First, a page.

Even today, we are still subjected to provocations, injuries and encroachment of interests from the West. Such evils must be cleared, and only through a comprehensive struggle can we clear away all the residual evils brought about by the late American hegemony, and enable both the Chinese society and the Western world to move towards a new future for mankind.

From a historical point of view, the Chinese civilization has formed a relatively stable territory for a long time, and does not have the same aggressiveness as the Western civilization. From a practical point of view, we should fully learn the lesson of the West that relying on aggression and plunder to maintain prosperity will not end well in the end.

After all, China is a vast country with a population larger than that of the entire Western world. It is impossible for a mega-country as China to take the parasitic route of the West. A decaying world drained of blood is not in our favor, and striving to maintain a peaceful, orderly, prosperous, and progressive world is what will really make China stronger and stronger.

The Chinese people have hatred for the invaders, and revenge has its own rationality and necessity. Historical experience has fully told us that after the victory, the so-called tolerance and generosity of posturing is not only an injustice to the sacrifices of our forefathers, but also to sow the seeds of trouble for the future. But what we are asking for is a reckoning with the sins of history, a correction, not a quest to become the next hegemon. We have personally experienced the strength and decline of American hegemony. This abuse of power not only caused deep suffering to the world, but also accelerated the decay of the empire itself. This is something we need to learn from, not aspire to.

After 25 years of rapid development, I think contemporary China itself illustrates that the problem of the contemporary world is not primarily a lack of productivity, but an unfair distribution of production. As mentioned earlier, China is both a victim of hegemonic bullying in international distribution and a developing country that suffered the erosion of global capital and liberalism.

As China continues to develop, some of the increasingly intense social contradictions and ideological alienation in contemporary China can no longer be viewed simply as a repetition of Western social problems. Liberalism and capitalism are infringing on the country’s tradition and the foundation of existence. It is necessary to make great efforts to eradicate them.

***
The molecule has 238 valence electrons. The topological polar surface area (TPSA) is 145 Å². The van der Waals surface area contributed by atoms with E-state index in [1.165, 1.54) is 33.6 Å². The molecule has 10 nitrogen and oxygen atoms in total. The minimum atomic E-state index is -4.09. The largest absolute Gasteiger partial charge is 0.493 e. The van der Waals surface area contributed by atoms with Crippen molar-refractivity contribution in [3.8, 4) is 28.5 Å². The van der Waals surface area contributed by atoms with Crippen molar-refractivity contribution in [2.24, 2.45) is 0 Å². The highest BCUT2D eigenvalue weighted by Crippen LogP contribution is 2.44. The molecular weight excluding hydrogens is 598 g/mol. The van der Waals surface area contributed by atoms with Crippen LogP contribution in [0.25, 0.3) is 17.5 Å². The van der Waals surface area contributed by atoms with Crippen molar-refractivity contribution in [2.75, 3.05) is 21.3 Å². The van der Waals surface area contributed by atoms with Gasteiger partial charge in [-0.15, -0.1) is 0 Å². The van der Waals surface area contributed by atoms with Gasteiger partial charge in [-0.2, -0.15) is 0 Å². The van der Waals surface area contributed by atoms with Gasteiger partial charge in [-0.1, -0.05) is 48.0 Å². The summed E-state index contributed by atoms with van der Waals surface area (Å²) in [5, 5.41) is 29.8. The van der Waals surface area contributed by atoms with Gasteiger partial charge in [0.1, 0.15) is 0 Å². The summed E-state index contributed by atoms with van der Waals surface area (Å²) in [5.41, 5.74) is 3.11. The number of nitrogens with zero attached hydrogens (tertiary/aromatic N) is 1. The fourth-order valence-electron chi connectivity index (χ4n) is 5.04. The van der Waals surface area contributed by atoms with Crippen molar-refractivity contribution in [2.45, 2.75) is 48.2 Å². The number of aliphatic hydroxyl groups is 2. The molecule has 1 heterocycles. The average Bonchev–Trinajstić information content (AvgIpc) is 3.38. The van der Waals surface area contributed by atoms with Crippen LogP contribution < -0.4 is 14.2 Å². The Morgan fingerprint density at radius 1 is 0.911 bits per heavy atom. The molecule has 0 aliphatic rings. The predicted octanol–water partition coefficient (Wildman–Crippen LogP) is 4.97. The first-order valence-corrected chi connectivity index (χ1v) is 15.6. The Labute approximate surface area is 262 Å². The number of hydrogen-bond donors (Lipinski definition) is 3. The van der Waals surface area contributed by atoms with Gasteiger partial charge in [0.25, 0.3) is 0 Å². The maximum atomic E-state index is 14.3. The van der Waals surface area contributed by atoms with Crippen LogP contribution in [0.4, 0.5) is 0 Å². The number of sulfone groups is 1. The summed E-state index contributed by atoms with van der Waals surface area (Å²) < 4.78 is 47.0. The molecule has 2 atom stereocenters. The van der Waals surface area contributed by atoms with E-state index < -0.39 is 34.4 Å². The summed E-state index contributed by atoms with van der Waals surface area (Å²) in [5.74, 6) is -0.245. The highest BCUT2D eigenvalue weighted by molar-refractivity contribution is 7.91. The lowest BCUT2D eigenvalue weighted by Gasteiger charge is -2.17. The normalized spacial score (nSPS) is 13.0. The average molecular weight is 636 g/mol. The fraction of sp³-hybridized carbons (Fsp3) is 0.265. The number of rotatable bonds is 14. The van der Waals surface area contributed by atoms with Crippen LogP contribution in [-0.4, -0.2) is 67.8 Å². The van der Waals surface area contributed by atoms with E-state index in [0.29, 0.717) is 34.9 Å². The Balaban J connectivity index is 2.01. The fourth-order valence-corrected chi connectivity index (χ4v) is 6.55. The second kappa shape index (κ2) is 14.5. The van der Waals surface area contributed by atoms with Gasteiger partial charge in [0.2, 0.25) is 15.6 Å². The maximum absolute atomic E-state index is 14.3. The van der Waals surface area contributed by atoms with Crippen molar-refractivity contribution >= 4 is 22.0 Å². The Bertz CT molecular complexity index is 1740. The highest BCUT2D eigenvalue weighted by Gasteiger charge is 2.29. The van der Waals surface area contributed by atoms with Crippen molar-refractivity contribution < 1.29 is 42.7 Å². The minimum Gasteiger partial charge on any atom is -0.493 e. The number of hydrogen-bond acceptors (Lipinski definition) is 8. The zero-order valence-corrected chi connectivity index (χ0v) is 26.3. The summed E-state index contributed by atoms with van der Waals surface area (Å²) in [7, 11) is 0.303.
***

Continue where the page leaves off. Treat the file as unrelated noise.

From the standpoint of the Chinese people, fighting the final madness at the end of hegemony and resisting the continuous erosion of late liberalism are equally important tasks in the contemporary era. After a long period of precipitation, endurance, development, and discernment, the truly mature Chinese society’s vengeance is not directed against any specific country but against the imperialist system and late capitalism that alienated our world. We have already suffered in our development process, and we should not repeat it or even contribute to it. We have to be highly alert to the fact that some corrupting forces and trends of thought can be parasitizing and even taking over us after the collapse of Western hegemony.

Time has flown. If we start from 1840, the Chinese people have gone through two hundred years of resistance and struggle. As the children of this era, the greatest successor of the new century, we Chinese should not be caught up in a mere cycle of hegemony and hatred.

We should summarize the lessons of history in a timely manner and strive to explore and seek a fairer and more reasonable world. As a generation that has grown up from suffering, we should be even more vigilant in fighting for a new world that is fairer, more just and more conducive to the well-being of all humankind.

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The China Academy Picks
Top picks selected by the China Academy's editorial team from Chinese media, translated and edited to provide better insights into contemporary China.